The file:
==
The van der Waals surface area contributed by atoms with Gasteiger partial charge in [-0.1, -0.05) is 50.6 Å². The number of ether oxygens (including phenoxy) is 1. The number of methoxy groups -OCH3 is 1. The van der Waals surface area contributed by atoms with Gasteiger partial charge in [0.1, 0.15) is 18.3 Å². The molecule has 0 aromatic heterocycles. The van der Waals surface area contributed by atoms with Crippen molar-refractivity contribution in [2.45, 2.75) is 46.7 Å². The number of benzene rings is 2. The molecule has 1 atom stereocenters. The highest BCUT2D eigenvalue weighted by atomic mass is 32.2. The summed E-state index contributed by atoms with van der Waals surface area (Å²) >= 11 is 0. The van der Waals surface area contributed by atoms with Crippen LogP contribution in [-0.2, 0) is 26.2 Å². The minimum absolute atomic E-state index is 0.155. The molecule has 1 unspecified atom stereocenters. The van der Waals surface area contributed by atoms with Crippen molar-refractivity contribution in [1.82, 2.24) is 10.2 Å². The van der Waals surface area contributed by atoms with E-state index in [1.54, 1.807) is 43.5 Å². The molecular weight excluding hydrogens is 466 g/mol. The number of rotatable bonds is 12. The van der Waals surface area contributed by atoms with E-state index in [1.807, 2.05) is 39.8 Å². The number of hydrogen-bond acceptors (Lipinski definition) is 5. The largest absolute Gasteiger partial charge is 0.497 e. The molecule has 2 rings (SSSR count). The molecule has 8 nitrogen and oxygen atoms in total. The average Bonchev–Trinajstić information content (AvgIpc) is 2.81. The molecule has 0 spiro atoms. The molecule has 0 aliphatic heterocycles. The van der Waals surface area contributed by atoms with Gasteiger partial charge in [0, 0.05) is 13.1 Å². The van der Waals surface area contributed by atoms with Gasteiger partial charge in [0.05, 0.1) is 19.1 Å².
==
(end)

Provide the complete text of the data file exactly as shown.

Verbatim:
The van der Waals surface area contributed by atoms with Gasteiger partial charge in [-0.1, -0.05) is 50.6 Å². The number of ether oxygens (including phenoxy) is 1. The number of methoxy groups -OCH3 is 1. The van der Waals surface area contributed by atoms with Gasteiger partial charge in [0.1, 0.15) is 18.3 Å². The molecule has 0 aromatic heterocycles. The van der Waals surface area contributed by atoms with Crippen molar-refractivity contribution in [2.45, 2.75) is 46.7 Å². The number of benzene rings is 2. The molecule has 1 atom stereocenters. The highest BCUT2D eigenvalue weighted by atomic mass is 32.2. The summed E-state index contributed by atoms with van der Waals surface area (Å²) >= 11 is 0. The van der Waals surface area contributed by atoms with Crippen LogP contribution in [-0.2, 0) is 26.2 Å². The minimum absolute atomic E-state index is 0.155. The molecule has 1 unspecified atom stereocenters. The van der Waals surface area contributed by atoms with Crippen molar-refractivity contribution in [1.82, 2.24) is 10.2 Å². The van der Waals surface area contributed by atoms with E-state index in [1.54, 1.807) is 43.5 Å². The molecular weight excluding hydrogens is 466 g/mol. The number of rotatable bonds is 12. The van der Waals surface area contributed by atoms with E-state index in [1.807, 2.05) is 39.8 Å². The number of hydrogen-bond acceptors (Lipinski definition) is 5. The largest absolute Gasteiger partial charge is 0.497 e. The molecule has 2 rings (SSSR count). The molecule has 8 nitrogen and oxygen atoms in total. The average Bonchev–Trinajstić information content (AvgIpc) is 2.81. The molecule has 0 spiro atoms. The molecule has 0 aliphatic heterocycles. The van der Waals surface area contributed by atoms with Gasteiger partial charge in [0, 0.05) is 13.1 Å². The van der Waals surface area contributed by atoms with Gasteiger partial charge in [0.05, 0.1) is 19.1 Å².